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Half of Subclinical Synovitis Patients May Remit

Ultrasound subclinical synovitis is found in a third of individuals at risk of rheumatoid arthritis (RA) patients; in half of these, subclinical synovitis resolves with a favorable outcome.

This was a single-centre, prospective, UK cohort study of CCP-positive adults with clinically suspect arthralgia (new non-specific musculoskeletal symptom but no synovitis) referred for rheumatologic evaluation that included serial assessments (blood tests, patient questionnaires, and a musculoskeletal ultrasound) for 12 months

Between 2008 and 2020, 451 participants were enrolled in the CCP study and 122 (27%) individuals had subclinical synovitis at baseline. 12 month data was available in 90 (74%).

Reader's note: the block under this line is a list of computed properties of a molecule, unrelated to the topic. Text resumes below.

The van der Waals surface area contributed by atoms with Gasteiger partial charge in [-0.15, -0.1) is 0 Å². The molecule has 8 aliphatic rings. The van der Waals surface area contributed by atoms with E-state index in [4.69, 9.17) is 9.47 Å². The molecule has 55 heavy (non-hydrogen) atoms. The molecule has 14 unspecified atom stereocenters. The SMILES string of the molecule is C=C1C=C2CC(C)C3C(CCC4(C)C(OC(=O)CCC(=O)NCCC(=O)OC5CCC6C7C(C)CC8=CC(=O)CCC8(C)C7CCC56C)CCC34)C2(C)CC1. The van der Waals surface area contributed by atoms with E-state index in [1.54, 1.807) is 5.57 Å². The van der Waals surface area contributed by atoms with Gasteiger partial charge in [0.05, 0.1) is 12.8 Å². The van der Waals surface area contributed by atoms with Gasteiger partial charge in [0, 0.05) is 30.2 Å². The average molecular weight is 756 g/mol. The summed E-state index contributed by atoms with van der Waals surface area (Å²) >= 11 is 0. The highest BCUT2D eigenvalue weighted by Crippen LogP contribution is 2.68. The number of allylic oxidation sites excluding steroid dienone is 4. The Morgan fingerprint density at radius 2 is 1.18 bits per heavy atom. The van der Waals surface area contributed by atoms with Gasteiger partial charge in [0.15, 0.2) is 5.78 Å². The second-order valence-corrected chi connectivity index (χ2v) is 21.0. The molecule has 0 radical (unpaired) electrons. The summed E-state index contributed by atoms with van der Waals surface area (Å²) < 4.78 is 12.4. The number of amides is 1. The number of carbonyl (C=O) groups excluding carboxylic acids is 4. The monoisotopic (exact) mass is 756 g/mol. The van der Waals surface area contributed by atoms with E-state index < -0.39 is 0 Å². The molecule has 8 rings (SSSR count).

Subclinical synovitis resolved in 43 (48%), and persisted in 47 (52%) participants, 27 (57%) of whom developed clinical synovitis within 12 months.

Subclinical synovitis resolution by 12 months was predicted by low CCP titres (RR 1·52, 95% CI 1·04-2·22), negative rheumatoid factor (1·54, 0·92-2·58), subclinical synovitis in only one joint (1·62, 1·04-2·50), and an erythrocyte sedimentation rate of 15 mm/h or lower (1·82, 1·15-2·87).  If all four factors were present, subclinical synovitis resolved in 7/7 (100%), but in only one (7%) of 14 participants with none of the factors were present.

The presence of subclinical synovitis and CCP positivity in these early MSK patients does not necessarily portend a future of chronic inflammatory arthritis. 


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The author has no conflicts of interest to disclose related to this subject